More American women are single than ever before. It's costing them big money

Next time Beyoncé asks for all the single ladies to put their hands up, there may be a bigger crowd than you think. 

Nearly 118 million Americans, or about 46% of those over 18 years old, are single, according to the U.S. Census Bureau. But that percent is actually much higher for women—a record-breaking 52% of them are unmarried or separated as of 2021, according to a recent report from Wells Fargo Economics

The growing number of Americans who have never married, either because they decided to get married later in life or forgo getting hitched altogether, have driven the rise of single women in the U.S. The share of never-married women increased 20% over the past decade, according to Wells Fargo’s analysis of U.S. Department of Commerce data. 

The growing number of single adults helps to normalize Americans’ decisions to remain uncoupled and broaden social trends. In fact, 68% of Americans believe that the stigma of being single is gradually diminishing, according to a recent survey by The Harris Poll. Yet, single women still tend to face more challenges when building wealth. 

In fact, Harris finds three-quarters of Americans say that it can be more affordable to be in a relationship—especially when it comes to splitting everyday costs like housing expenses, food prices, or monthly bills. 

And all singledom is not created equal, especially when it comes to gender parity. Women face not only a gender wage gap in the U.S.—earning about $0.83 per dollar to men—but they also run up against a wealth gap too. The median household income for married couples was $106,921 as of 2021, according to Census data. Single women earn a median income of $51,168, while single men make $70,525.

But it turns out the wealth gap is actually even wider than the pay gap, according to research from the Federal Bank of St. Louis. Married couples had a median net worth of just over $200,000 in 2019, according to the Federal Reserve’s latest survey of consumer finances. In contrast, single men had a median net worth of $57,000, while single women only accrued $47,000.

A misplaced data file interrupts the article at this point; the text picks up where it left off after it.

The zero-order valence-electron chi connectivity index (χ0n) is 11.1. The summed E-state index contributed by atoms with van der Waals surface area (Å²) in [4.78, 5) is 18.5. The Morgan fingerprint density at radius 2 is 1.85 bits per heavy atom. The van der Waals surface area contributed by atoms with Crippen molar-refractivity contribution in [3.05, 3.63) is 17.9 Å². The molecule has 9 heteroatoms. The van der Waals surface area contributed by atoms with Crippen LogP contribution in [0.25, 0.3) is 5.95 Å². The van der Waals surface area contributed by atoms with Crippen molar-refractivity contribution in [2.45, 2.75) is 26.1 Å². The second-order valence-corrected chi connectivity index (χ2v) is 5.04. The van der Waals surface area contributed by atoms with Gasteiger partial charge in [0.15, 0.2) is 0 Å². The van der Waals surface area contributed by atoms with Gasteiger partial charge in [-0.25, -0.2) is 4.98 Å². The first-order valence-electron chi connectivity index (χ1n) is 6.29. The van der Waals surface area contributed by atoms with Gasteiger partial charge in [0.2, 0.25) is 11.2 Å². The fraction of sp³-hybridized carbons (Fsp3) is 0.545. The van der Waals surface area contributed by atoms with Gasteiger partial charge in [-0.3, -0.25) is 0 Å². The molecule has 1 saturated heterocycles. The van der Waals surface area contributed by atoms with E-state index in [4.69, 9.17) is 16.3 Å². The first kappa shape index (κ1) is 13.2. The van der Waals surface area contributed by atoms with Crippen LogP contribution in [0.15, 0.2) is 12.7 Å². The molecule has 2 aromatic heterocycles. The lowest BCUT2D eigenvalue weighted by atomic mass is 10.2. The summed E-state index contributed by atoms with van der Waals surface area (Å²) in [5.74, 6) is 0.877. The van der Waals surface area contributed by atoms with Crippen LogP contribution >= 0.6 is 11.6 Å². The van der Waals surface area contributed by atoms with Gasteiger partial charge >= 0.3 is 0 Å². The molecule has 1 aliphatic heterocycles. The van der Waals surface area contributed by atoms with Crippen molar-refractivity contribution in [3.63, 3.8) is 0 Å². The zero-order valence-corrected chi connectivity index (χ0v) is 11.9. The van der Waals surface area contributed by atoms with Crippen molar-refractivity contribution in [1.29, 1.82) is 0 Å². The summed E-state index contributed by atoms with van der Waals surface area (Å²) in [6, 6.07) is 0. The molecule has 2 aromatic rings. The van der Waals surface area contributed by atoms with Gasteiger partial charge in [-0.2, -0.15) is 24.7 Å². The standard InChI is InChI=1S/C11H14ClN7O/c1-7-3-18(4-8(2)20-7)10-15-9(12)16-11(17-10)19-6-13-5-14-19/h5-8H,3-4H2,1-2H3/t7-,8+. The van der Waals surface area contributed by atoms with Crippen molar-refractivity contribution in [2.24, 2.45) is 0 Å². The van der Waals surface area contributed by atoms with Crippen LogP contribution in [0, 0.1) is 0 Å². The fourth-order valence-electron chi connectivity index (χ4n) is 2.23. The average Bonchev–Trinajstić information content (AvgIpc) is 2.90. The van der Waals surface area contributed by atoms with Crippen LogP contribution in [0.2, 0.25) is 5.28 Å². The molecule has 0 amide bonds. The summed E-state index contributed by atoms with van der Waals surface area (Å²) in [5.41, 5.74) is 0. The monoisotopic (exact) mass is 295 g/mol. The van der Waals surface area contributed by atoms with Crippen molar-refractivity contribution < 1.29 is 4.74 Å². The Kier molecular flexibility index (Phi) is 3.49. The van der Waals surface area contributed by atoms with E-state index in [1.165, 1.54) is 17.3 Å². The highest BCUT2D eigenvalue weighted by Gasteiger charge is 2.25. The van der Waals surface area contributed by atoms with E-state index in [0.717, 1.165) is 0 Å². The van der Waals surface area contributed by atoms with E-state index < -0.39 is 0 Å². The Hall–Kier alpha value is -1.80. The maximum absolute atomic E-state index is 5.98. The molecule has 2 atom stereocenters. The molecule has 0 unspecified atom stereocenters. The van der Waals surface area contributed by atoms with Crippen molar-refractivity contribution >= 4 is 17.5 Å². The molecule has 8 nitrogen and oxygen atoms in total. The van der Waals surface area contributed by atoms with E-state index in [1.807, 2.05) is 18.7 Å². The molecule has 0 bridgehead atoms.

While that’s troubling, the Fed’s data includes both women who have never married, as well as those who divorced and may have commingled assets at some point. The St. Louis Fed’s research finds that single women who never married have a lower net worth of about $0.71 cents per one dollar compared to the median never-married man’s wealth, or a wealth penalty of about 29%. The picture gets even more bleak for single women with children. 

But the persistent gender wealth gap highlights that it is more than just a “motherhood penalty” holding back women’s pay, Wells Fargo’s researchers point out. Especially since single women tend to be homeowners at higher rates than single men, and housing is a big part of most Americans’ total net worth. 

Researchers at Wells Fargo, however, note these dynamics could shift as single women become an increasingly important segment in the workforce—and could leverage that position to potentially reduce the gender wage gap. 

“The gradual improvement in single women’s labor market prospects could position them better to build wealth and gain spending power in the years ahead. But for now, single women often remain in a more financially fragile position than other segments of the population,” according to the report.


Business Asia
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